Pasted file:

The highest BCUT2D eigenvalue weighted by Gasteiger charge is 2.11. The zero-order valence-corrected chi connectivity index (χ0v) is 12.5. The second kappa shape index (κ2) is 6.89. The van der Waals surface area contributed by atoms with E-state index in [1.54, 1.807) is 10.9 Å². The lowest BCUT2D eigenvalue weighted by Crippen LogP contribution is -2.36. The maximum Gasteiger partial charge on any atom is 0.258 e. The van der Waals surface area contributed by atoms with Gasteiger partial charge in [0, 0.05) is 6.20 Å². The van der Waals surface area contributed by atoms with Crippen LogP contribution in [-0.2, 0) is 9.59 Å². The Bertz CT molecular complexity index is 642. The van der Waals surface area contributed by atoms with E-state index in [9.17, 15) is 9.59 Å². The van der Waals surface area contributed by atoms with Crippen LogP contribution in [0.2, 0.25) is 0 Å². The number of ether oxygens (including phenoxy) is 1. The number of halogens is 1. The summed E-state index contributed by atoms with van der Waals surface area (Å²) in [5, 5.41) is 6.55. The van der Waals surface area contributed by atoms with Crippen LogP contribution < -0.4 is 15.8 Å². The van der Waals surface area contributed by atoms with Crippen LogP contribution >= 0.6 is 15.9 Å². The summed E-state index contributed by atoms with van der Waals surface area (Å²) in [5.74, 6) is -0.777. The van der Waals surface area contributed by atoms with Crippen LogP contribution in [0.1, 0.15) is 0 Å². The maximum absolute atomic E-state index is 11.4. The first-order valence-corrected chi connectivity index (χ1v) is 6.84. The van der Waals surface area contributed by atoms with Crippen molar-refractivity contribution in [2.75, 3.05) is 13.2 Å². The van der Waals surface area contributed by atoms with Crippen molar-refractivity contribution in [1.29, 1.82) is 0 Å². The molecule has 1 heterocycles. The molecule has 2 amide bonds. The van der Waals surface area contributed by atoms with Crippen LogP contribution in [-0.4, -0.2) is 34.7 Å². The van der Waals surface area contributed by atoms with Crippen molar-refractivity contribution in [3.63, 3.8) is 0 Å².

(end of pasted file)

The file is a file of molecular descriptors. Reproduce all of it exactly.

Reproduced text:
The highest BCUT2D eigenvalue weighted by Gasteiger charge is 2.11. The zero-order valence-corrected chi connectivity index (χ0v) is 12.5. The second kappa shape index (κ2) is 6.89. The van der Waals surface area contributed by atoms with E-state index in [1.54, 1.807) is 10.9 Å². The lowest BCUT2D eigenvalue weighted by Crippen LogP contribution is -2.36. The maximum Gasteiger partial charge on any atom is 0.258 e. The van der Waals surface area contributed by atoms with Gasteiger partial charge in [0, 0.05) is 6.20 Å². The van der Waals surface area contributed by atoms with Crippen LogP contribution in [-0.2, 0) is 9.59 Å². The Bertz CT molecular complexity index is 642. The van der Waals surface area contributed by atoms with E-state index in [9.17, 15) is 9.59 Å². The van der Waals surface area contributed by atoms with Crippen LogP contribution in [0.2, 0.25) is 0 Å². The number of ether oxygens (including phenoxy) is 1. The number of halogens is 1. The summed E-state index contributed by atoms with van der Waals surface area (Å²) in [5, 5.41) is 6.55. The van der Waals surface area contributed by atoms with Crippen LogP contribution < -0.4 is 15.8 Å². The van der Waals surface area contributed by atoms with Crippen LogP contribution >= 0.6 is 15.9 Å². The summed E-state index contributed by atoms with van der Waals surface area (Å²) in [5.74, 6) is -0.777. The van der Waals surface area contributed by atoms with Crippen LogP contribution in [0.1, 0.15) is 0 Å². The maximum absolute atomic E-state index is 11.4. The first-order valence-corrected chi connectivity index (χ1v) is 6.84. The van der Waals surface area contributed by atoms with Crippen molar-refractivity contribution in [2.75, 3.05) is 13.2 Å². The van der Waals surface area contributed by atoms with Crippen molar-refractivity contribution in [1.29, 1.82) is 0 Å². The molecule has 1 heterocycles. The molecule has 2 amide bonds. The van der Waals surface area contributed by atoms with Crippen LogP contribution in [-0.4, -0.2) is 34.7 Å². The van der Waals surface area contributed by atoms with Crippen molar-refractivity contribution in [3.63, 3.8) is 0 Å².